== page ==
essay contest
More than 150 Oklahoma students entered our spring essay contest in 2020. (NonDoc)

This spring, NonDoc held its very first essay contest. We figured students stuck at home because of the COVID-19 lockdown would have a little extra time on their hands and plenty of thoughts about their experiences. So we asked them to send some of those thoughts our way.

We received an overwhelming response. Our 11-14 age category had 96 entries. The competition was stiff, but we’ve finally selected the winners, with a tie for third place. These essayists impressed us with their creativity, their writing skills and their thoughtful reflections on the ways the novel coronavirus pandemic has affected their lives.

Thanks to a sponsorship from OG&E, the winners will be sent a gift certificate to a locally owned restaurant of their choice.

We’d like to send a huge congratulations to the winners and thank everyone who took the time to submit an entry. Below, you can read the winning entries, which have been lightly edited.

Looking from the other way

By Ethan Li
Age 13, Whittier Middle School, Norman
First Place

It was the dullest of times, it was the most exciting of times. While opportunities die, new ones are born.

January 2020. A city at 30 degrees north and 114 degrees west has been thrown into chaos. Everyone is ordered to lock themselves in their house and not visit anyone. This is the city of Wuhan, China, the seed of the COVID-19 pandemic that will wreak havoc upon the globe and instill terror in the hearts of men and women.

March 16th. Italy has a sudden skyrocketing of coronavirus cases. Our spring break trip to Rome is canceled. It is not long after that the US, especially New York, is feeling the clout of the pandemic.

March 25th. Bad news: my 7th-grade year is over because of COVID-19. I’m stuck at home. All the days are the same.


I am sleepy. But my mother comes bursting into my room and thrusts open the window, letting in piercing sunlight and suddenly I am wide awake. A rather dramatic way to start the day.

Reading is what my mother calls our “happy hour.” Many surprises come from it. Like from a book about Rubens. Known to simultaneously paint, listen to a reading, dictate a letter, and greet newcomers, he was a multitasking genius. Like, was he an alien?

We have a WaterRowerTM machine. After sitting empty for months, my father and I filled it up. But 172,800 seconds later, the inside turned into an algae haven. It wasn’t any type of algae, though, but notorious BLACK ALGAE! A choker of native pond/aquarium life and black as the grim reaper, this algae is very, very resistant to chlorine and other common algae sanitizers. We had to drain all of it.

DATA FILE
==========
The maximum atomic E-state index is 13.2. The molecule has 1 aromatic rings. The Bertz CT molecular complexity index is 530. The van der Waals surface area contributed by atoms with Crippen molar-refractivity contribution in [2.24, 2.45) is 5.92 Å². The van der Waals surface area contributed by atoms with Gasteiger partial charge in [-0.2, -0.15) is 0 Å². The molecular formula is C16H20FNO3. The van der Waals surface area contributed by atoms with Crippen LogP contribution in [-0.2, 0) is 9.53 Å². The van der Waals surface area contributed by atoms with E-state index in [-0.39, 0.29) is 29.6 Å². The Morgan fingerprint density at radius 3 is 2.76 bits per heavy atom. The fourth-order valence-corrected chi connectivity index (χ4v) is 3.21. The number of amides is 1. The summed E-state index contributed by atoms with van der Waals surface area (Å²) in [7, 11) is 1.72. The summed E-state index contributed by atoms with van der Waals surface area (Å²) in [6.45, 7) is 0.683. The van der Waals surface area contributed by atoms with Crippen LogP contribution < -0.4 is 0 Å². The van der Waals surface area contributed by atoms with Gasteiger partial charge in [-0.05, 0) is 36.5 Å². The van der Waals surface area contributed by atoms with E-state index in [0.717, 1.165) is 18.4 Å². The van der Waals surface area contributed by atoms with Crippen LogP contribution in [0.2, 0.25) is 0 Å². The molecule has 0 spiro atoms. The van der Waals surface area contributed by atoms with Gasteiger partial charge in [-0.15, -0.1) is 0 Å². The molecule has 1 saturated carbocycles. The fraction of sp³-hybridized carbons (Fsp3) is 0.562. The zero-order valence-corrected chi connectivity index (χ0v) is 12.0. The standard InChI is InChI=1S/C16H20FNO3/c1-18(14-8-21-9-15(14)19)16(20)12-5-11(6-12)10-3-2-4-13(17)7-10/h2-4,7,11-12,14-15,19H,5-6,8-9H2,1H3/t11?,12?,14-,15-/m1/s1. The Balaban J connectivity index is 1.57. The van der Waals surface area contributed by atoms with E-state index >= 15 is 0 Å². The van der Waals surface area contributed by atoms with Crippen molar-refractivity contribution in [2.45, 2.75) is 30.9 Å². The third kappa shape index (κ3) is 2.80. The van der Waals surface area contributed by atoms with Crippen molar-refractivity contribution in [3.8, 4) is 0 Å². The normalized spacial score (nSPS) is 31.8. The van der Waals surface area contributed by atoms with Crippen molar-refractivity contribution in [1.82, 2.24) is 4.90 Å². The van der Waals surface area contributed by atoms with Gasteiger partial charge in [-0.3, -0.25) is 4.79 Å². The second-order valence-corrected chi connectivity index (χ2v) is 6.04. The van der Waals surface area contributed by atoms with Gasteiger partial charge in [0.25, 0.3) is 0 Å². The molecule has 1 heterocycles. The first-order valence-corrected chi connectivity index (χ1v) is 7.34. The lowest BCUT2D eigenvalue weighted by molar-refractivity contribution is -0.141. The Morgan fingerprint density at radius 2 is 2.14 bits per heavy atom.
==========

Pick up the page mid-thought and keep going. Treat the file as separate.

Sweet air is blown by the soft wind. So I ran three laps around the block. When I finished, my lungs were absolutely convinced they were going to fail. I immediately ran inside and clipped on the oximeter my mom bought and proceeded to be downright stunned as my pulse fluctuated melodramatically. I’d be at 86 BPM and seconds later at 119. The line that showed my pulse did not show smooth, sinuous, uniform pulses, but jagged pulses of different height. But life goes on, I kept running and my body got better.

Running can make you hungry, but…

Who likes to cook every single day? It can get tedious at times. So my mother and my friend Ryan’s mother decided on a plan: take turns cooking dinner for each other. And Ryan and I formed what I call the E.R. Food Express, where we go to each other’s houses to deliver food. It is now dinnertime. I have beef and cabbage. Tonight, I am the one in charge of the Express.

Now you see the variety one single day can have, along with the opportunities it holds. So If you’re bored, next time try thinking “I wonder what the future will hold.”

Positive or negative: The sunny side to COVID-19

Natalie Boyer
Age 12, Fisher Elementary School, Oklahoma City
Second Place

Though many people would say that no good will come out of Coronavirus, I think that this cloud still has a silver lining, in more ways than one. The environment’s air pollution is dramatically decreasing, families are starting to bond more, we start to realize how much we take our freedom for granted, and we get to try new things.